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Gould presented with Ed Block Award

Kicker Robbie Gould, the Bears' longest tenured player, was honored as the team's recipient of the Ed Block Courage Award Tuesday at Maryville Academy in Des Plaines.

The prestigious awards are presented to one player on all 32 NFL teams who best exemplifies a commitment to sportsmanship and courage and serves as an inspiration in the locker room. The award recipients, who are voted for by their teammates, symbolize professionalism, great strength and dedication, and they are considered community role models.

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Robbie Gould was joined by Patrick O'Donnell (left) and Patrick Scales Tuesday at Maryville Academy.
"It's a special day for a lot of different reasons," Gould said at Tuesday's luncheon. "Anytime your teammates vote on something, it means a lot more. So to my teammates I appreciate all them and thank them for electing me their representative for the Ed Block Courage Award.

"And then just everything it stands for—the commitment to the community, the commitment to professionalism, integrity—[are] things that I think should be instilled in young kids today. So to be an ambassador for the Ed Block Foundation at an event like this is pretty special."

Ed Block was a long-time head trainer with the Baltimore Colts who was a pioneer in his field. The foundation promotes the prevention of child abuse by raising awareness of the epidemic and assisting agencies that provide for the care and treatment of abused children.

Bears punter Patrick O'Donnell and long-snapper Patrick Scales attended Tuesday's event to support Gould. Bears ownership was represented by Virginia McCaskey, Brian McCaskey and Patrick McCaskey, who spoke glowingly about his father, Ed, who passed away in 2003.  

The Ed Block Courage Award luncheon also honors Ed McCaskey by raising money for a scholarship fund in his name. During his tenure with the Bears, McCaskey was known for his generosity to Maryville. The memorial fund, which benefits Maryville's education programs, was established to carry on the spirit of giving that was so much a part of his life.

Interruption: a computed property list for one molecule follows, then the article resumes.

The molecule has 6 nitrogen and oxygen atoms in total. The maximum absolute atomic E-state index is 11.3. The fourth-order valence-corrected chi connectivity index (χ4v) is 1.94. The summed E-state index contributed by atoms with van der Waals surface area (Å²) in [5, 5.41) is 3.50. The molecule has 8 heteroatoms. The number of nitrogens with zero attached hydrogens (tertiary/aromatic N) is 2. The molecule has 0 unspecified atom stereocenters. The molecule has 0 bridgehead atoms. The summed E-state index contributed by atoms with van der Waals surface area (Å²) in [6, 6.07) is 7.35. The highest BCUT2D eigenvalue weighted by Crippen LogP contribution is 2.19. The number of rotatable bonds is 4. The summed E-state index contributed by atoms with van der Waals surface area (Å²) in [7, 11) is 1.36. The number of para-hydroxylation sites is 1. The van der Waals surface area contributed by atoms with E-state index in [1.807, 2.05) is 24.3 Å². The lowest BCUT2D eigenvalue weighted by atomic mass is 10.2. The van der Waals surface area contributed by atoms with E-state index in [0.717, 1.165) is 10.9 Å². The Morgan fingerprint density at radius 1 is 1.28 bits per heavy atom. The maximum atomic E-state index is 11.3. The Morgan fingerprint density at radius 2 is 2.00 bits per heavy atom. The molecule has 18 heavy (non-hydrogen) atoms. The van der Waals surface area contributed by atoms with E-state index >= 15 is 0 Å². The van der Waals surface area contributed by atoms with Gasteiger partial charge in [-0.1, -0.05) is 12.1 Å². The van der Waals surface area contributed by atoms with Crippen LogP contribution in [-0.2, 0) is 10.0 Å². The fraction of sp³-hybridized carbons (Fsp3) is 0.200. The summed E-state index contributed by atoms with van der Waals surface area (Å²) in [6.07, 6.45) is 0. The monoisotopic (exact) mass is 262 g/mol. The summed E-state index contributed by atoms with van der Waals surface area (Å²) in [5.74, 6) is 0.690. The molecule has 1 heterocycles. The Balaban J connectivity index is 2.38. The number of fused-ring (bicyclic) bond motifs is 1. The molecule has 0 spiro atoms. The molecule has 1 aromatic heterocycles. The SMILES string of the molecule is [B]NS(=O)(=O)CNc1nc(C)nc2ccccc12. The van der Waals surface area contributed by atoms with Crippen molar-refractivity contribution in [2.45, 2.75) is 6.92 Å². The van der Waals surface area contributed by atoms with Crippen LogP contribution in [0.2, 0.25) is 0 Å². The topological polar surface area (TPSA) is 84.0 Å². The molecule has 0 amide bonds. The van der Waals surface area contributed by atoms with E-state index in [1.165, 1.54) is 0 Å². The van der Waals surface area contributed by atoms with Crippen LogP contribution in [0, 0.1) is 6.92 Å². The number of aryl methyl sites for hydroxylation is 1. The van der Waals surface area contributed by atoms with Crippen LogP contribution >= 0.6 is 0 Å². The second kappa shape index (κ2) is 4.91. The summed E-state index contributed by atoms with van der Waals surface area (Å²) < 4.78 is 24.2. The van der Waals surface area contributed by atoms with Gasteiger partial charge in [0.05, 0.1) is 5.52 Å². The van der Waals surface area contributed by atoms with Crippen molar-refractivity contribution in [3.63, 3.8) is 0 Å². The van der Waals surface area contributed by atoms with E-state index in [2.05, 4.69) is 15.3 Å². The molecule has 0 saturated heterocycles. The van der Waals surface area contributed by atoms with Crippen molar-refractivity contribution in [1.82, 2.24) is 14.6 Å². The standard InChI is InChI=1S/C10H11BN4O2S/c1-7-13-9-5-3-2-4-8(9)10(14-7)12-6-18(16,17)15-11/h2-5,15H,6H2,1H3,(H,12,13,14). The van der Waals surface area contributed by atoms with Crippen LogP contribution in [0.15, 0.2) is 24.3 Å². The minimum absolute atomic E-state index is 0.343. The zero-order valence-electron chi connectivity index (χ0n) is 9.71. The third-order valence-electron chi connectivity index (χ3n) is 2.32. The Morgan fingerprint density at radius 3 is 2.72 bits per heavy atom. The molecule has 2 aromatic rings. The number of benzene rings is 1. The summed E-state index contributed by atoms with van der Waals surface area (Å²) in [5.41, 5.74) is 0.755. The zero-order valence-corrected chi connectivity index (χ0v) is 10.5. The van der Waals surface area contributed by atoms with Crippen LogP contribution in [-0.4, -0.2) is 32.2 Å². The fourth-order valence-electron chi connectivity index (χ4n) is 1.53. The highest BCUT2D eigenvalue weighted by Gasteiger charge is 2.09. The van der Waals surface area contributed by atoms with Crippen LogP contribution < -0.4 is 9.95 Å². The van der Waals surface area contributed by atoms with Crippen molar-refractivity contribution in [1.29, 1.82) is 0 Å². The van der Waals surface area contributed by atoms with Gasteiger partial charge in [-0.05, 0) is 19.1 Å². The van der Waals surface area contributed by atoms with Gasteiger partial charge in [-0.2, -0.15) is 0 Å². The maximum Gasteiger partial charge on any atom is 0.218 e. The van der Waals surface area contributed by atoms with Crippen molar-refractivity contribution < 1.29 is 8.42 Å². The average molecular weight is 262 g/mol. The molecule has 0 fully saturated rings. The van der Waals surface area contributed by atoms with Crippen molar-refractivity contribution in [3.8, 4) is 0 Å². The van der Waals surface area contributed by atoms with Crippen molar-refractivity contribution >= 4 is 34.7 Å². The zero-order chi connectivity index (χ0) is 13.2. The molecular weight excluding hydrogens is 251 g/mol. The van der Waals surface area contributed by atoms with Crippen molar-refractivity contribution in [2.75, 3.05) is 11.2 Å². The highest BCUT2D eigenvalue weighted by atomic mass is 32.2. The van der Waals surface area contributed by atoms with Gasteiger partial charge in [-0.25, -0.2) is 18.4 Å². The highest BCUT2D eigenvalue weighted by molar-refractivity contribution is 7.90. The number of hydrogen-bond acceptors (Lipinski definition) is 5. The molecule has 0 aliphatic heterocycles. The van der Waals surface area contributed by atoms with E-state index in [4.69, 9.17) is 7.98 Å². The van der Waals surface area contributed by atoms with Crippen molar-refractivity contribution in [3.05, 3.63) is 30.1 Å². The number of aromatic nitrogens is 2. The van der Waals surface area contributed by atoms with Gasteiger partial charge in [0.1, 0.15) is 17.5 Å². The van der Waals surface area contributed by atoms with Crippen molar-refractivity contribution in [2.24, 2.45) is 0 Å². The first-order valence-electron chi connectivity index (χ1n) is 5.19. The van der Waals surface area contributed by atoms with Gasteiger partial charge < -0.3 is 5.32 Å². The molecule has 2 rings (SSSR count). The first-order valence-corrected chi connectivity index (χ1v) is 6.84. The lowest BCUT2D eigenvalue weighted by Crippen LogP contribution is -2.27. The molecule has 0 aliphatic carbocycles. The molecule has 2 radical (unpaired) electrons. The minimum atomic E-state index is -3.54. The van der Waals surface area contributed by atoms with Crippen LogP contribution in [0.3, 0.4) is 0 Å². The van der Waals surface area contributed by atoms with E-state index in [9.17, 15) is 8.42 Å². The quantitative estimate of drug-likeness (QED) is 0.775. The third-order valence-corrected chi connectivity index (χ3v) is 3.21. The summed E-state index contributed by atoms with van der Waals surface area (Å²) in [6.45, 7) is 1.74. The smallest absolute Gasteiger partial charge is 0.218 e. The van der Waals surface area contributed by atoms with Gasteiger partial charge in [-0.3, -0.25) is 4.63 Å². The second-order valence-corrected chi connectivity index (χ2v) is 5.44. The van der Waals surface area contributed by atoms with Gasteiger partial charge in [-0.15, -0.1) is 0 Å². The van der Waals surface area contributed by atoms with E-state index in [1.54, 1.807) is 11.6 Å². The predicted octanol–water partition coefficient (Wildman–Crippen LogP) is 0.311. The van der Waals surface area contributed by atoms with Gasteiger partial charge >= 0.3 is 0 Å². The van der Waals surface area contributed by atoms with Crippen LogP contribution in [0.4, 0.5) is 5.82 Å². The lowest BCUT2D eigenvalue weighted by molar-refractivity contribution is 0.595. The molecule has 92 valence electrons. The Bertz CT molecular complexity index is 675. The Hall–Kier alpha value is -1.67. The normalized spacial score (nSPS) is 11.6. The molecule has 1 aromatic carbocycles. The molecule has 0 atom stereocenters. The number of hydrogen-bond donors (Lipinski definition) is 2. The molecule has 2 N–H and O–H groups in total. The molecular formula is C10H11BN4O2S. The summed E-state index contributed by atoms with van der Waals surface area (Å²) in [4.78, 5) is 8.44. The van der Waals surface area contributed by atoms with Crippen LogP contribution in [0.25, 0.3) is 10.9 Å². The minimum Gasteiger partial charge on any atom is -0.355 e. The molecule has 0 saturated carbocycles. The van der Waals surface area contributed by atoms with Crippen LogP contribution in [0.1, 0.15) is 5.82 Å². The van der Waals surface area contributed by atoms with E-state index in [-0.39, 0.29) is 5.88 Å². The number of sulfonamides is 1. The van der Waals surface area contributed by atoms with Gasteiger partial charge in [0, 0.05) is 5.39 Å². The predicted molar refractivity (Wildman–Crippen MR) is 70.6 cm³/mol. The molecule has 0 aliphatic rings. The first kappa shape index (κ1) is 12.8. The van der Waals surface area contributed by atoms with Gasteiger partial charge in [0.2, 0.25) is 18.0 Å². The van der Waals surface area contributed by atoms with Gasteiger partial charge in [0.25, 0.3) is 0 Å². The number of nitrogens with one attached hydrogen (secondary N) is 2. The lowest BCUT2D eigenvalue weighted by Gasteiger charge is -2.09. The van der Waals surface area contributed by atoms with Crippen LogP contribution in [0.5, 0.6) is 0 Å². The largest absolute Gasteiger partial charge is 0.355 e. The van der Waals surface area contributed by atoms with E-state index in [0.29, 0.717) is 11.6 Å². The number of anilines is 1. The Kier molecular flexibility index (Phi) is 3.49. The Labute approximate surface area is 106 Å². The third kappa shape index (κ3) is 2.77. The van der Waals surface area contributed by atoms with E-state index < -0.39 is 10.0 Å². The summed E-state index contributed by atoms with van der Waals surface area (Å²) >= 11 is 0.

"I know it means a lot to the McCaskeys," Gould said. "Sometimes you can get lost in the day-to-day working out and lifting and you kind of lose sight of things that are important to the family and things that are important to the organization. To be able to share something that's special to them and be able to give back a little bit to me means a lot."

Gould is the most accurate field-goal kicker in Bears history and is also the franchise's all-time leading scorer with 1,207 points. He set that record last season while also establishing team marks for field goals made (276) and field goals made from 50 yards and beyond (23).

Gould signed with the Bears in 2005 and has played his entire 11-year NFL career in Chicago. He's the lone remaining member of the 2006 team that reached Super Bowl XLI.

"There are certain things in my career that are special to me," Gould said. "One of those moments reflecting on my career is watching Mrs. McCaskey hold up the NFC Championship trophy. As odd as it sounds, I'm sure she would love to hold the Vince Lombardi Trophy again, even though it's the Vince Lombardi Trophy.

"Every day when I get up in the morning I'm dedicated to winning a Super Bowl. I'm dedicated to becoming a better player. I'm also dedicated to doing some of the activities that I think the family looks for in their athletes. That means a lot and this is just one of those days on the calendar for them that's special and means a lot."

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